How Do I Break Into Customer Success?

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By Steve Schwartz

Building on what Ashley brought us in her 3-part series on Searching for Success, I frequently get asked by job seekers early in their careers “how do I break into Customer Success for the first time if I’ve never done it before?” While I may have taken one of the more straightforward routes to find myself here, I know that there are many possible ways to find your first job in the field. I’ve heard a lot of common themes about why people feel they aren’t qualified to even apply to certain Customer Success jobs. I offer the following advice to those who are struggling to break through and I hope it can help you find your way.


This is one of the biggest misconceptions people have about themselves when it comes to Customer Success. Have you ever worked as a server or bartender in a restaurant or in a retail store of any kind? Then you’ve done what I’ll term real-time Customer Success. So how do you show that with a resume and cover letter?

Construct a master resume with as many bullet points about each job as you can, including metrics and milestones you’ve hit, KPIs you’ve been measured against and how you delivered, new skills you’ve acquired, projects you’ve led and delivered, and anything else you might ever want to highlight. For each job you apply to, take the specific job requirements and skills they are asking for and pare down that resume to one page, with the bullet points focused on matching your experience with those requirements. Then use the cover letter to get into more detail about how those things align and make sure you show what you know about, and are interested in, the company (“do your research” as Ashley says!).


Don’t let this stop you from applying to a job that says it’s required or preferred. If you can show me that you can learn new technology or a new industry through your experience and passion, I’m listening. If you back that up with the key skills that I’m looking for like, strong and empathetic communicator, analytical and critical thinker, and self-motivated learner, I’ll believe we can teach you the product and industry. In my experience, bringing a new hire with customer skills up-to-speed on a product is far less risky than trying to turn an industry expert into a customer-facing professional.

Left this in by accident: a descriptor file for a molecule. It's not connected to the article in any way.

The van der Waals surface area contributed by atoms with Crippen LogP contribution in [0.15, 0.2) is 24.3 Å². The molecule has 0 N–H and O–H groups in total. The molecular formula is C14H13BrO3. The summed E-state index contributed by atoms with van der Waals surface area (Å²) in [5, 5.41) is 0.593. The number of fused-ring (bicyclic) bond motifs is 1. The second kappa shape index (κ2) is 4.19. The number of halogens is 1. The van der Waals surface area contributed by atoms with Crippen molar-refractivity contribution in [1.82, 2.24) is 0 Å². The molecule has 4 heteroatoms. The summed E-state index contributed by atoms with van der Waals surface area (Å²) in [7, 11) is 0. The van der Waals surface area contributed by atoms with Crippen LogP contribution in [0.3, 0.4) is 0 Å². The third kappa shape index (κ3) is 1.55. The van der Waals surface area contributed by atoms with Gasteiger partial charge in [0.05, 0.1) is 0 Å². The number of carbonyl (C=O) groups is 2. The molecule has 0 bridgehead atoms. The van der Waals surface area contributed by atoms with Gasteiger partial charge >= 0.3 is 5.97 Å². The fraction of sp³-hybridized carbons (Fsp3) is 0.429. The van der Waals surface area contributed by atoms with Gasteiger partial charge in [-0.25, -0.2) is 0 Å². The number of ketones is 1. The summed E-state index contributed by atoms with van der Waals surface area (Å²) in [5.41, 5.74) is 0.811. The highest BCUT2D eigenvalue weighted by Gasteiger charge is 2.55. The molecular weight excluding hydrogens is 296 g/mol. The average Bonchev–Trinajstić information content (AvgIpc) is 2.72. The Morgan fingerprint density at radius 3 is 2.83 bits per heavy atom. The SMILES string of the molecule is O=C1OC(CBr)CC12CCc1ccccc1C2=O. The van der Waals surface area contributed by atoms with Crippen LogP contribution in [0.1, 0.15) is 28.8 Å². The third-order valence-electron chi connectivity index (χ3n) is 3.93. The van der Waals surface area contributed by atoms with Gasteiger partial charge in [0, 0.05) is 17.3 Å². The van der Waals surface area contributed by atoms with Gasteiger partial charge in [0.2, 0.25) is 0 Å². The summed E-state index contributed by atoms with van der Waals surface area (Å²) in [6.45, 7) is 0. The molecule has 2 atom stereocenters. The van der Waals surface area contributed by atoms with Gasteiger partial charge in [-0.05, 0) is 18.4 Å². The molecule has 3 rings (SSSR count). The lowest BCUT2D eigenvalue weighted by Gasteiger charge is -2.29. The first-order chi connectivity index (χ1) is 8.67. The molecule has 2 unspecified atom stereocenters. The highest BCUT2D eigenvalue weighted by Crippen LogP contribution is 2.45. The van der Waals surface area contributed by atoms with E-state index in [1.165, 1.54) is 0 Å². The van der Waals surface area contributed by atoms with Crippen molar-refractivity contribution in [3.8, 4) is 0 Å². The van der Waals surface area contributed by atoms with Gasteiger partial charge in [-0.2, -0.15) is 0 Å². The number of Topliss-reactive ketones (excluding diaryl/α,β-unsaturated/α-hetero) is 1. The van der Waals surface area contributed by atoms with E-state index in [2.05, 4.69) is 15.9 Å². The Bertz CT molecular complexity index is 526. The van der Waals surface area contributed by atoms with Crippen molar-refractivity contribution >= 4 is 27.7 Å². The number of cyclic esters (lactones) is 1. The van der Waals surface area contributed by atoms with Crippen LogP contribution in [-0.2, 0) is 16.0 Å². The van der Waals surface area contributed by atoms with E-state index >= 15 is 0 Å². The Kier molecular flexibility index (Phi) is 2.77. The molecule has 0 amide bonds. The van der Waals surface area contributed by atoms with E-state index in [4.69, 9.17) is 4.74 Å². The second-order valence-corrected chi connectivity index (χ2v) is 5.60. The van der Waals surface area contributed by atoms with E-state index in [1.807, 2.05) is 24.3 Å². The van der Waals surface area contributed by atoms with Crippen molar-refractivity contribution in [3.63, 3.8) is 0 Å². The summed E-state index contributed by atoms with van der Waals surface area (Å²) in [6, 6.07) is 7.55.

You’ve applied to companies that you’re passionate about, but haven’t been able to break into the Customer Success team directly. What do you do next? Do you broaden your search or is there another option? Are there entry-level roles at the company such as support, sales development, or lead generation? Because these roles are typically fast learning and have high turnover, they will give you an opportunity to gain valuable product and industry knowledge, exhibit your customer-facing skills, and showcase your analytical abilities in a very short period of time. Good managers of these teams will recognize that they won’t be able to keep you for long and should be empowering advocates for your transition into another team, whether that be Customer Success or anywhere else that your passion and knowledge can benefit the company.

If you’ve made it this far and you’re passionate about electric vehicles, electrification, or energy storage, I’m hiring a Customer Success Manager to join my team at FreeWire.

Are you a new CSM or looking to break into the field? The Success League offers a complete CSM Training Program that can provide you with practical tools to strengthen your professional toolkit.  For more information on this program and our other classes and workshops, please visit

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Steve Schwartz - Steve is a customer success leader who enjoys starting and building high-performance teams at early-stage startups. He has worked in energy startups for the past 10+ years in a variety of customer-facing roles. By engaging with customers during the sales cycle, he ensures customer expectations are fully understood and can be exceeded. When not writing for The Success League, Steve is leading Customer Success at FreeWire Technologies. He holds a BS from Tufts University and an MS from Virginia Commonwealth University, and spends his free time with his wife and two kids exploring the Bay Area.